I [had] very good female mentorship and role modeling during my fellowship and very successful women in science … who said women have to learn how to say “no” … a couple of women, actually, who really taught us about negotiating—even asking for raises, that men tend to have higher salaries, in part, because they ask and we don’t ask. (Female, K awardee)
I started looking around for career mentors…. I wanted a senior woman who had a very successful career but also raised a family…. I continue to seek out those opportunities where I can meet with especially women who have navigated the waters and look to them for guidance and advice. (Female K awardee)
Lastly, one female K award recipient commented extensively on the lateral support that she received from female peers and colleagues.
You also take responsibility for your peer colleagues in terms of emotionally supporting them when they are [setting boundaries] and they feel bad about it…. I think it happens in women more frequently than men…. I came into this job I’m in with five other female faculty … we were all junior together … we were able to not only share what we were going through, but to share it through a lens of … day-to-day experiences that was common and that was helpful…. I have surrounded myself with peers … female colleagues at my level who do think to help another colleague…. Maybe she can use my research assistant…. Oh, I have a license for that computer if you need to use the program, go right ahead; little bits of sharing like “it takes a village” mentality. That type of day-to-day working together, I think has been crucial for me. (Female K awardee)
Recognizing changes over time.
Some K award recipients, particularly from earlier cohorts, perceived reductions in their direct, ongoing interactions with senior mentors as they transitioned from being junior investigators to becoming more independent.
I have to say when you get to be midcareer, like me, you don’t have as many mentors to help you. So I sort of feel like since I [have come] to this institution, I kind of have used all the advice and information I got as a junior faculty to try to propel myself forward. I don’t really have any senior mentors [who] I really feel looked out for me here … that’s the hard part about being in the middle. (Female, K awardee)
[Mentor] was my fellowship advisor and then my K award advisor and now my faculty advisor … our relationship has changed over the years … he was around a lot and we had a lot of ongoing day-to-day contact, whereas now … there is just days that go by that I don’t see him or don’t have a lot of input…. I used to just be able to walk by his office and stop in and chat, and now I need to make meetings…. So, the mentoring probably isn’t as strong as what it was during my K award. (Female, K awardee)
Others recognized that as their mentoring needs changed over time because of progress in their careers, so, too, should their portfolios of mentors evolve and grow to remain effective.
As a mentee, my needs certainly have changed over the last 10 years. I’ve needed less input on manuscripts and grant applications…. I’ve wanted more mentorship … on general leadership skills development and growing a research infrastructure…. In my roles, I’ve transitioned and those sorts of things I need from those senior to me have certainly changed as well … as I grew, I found the people who I might have engaged as mentors early in my career weren’t necessarily the best people to continue serving as primary mentors. (Male, K awardee)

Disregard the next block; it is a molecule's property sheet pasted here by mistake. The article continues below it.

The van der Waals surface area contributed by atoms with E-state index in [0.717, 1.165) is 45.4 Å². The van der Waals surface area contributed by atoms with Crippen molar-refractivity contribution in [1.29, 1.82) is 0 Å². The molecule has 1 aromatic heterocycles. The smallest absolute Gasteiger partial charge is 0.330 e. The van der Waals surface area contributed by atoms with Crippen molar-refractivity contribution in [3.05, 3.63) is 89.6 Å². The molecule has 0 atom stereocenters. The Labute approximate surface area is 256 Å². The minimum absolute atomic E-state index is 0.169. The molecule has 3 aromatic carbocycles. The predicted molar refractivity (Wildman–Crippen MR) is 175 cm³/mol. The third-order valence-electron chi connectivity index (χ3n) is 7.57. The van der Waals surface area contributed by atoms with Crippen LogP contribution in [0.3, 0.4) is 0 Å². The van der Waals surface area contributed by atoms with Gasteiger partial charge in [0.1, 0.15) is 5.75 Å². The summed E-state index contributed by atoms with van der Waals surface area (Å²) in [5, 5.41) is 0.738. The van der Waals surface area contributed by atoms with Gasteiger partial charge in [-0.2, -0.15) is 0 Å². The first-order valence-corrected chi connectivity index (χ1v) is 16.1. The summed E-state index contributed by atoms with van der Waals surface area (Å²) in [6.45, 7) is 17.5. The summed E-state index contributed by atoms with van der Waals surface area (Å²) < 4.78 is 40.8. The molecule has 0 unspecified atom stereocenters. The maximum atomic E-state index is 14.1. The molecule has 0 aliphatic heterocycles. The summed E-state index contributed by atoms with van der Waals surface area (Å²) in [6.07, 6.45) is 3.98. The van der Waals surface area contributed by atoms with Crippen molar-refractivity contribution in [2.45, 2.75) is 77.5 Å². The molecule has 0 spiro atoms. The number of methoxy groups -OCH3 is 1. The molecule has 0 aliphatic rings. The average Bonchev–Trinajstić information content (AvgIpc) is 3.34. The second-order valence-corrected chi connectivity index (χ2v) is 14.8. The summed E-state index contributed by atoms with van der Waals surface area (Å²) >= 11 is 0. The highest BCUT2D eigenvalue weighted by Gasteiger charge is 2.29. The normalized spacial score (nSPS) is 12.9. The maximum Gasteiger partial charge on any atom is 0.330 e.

Notably, a number of K award recipients discussed the influence of peer mentorship and collaboration when progressing toward the more advanced stages of their careers. Some described moving toward more collaborative relationships with their original mentors after becoming more independent.
[Mentor] and I are still in contact and, you know, may hopefully collaborate on papers, if not some grants in the future…. I’ve been able to maintain a relationship with and … go from a mentor/mentee relationship to more of a—one of colleagues. (Female, K awardee)
[Mentor] has 25 years more experience than I do so we’ll never be on the same level but it’s definitely changed to more, at times, a collaborative work. (Female, K awardee)
Others recounted that they had established new relationships with peers and junior colleagues based on collaboration and the sharing of knowledge.
In the early stage of my career…. I had a number of senior people who were really advising and consulting and strategizing and cheerleading … more recently I have a peer who I consider in many ways a mentor … who has played a critical role in helping my own science become more translational…. So I think as my career has matured, it sometimes takes a different form … that’s much less formalized than, for example, my K award mentors. (Female, K awardee)
There is a particular person I’ve been working with lately … she’s younger than I am … but she definitely has some skill sets that I don’t have…. I think, that sort of interaction is really important. (Female, K awardee)
Thus, participants’ responses suggest that a reduction in direct, ongoing interaction with senior mentors may mark the transition from junior to independent investigator, and engaging in collaboration, particularly with peers and colleagues, may be an important next step in that transition.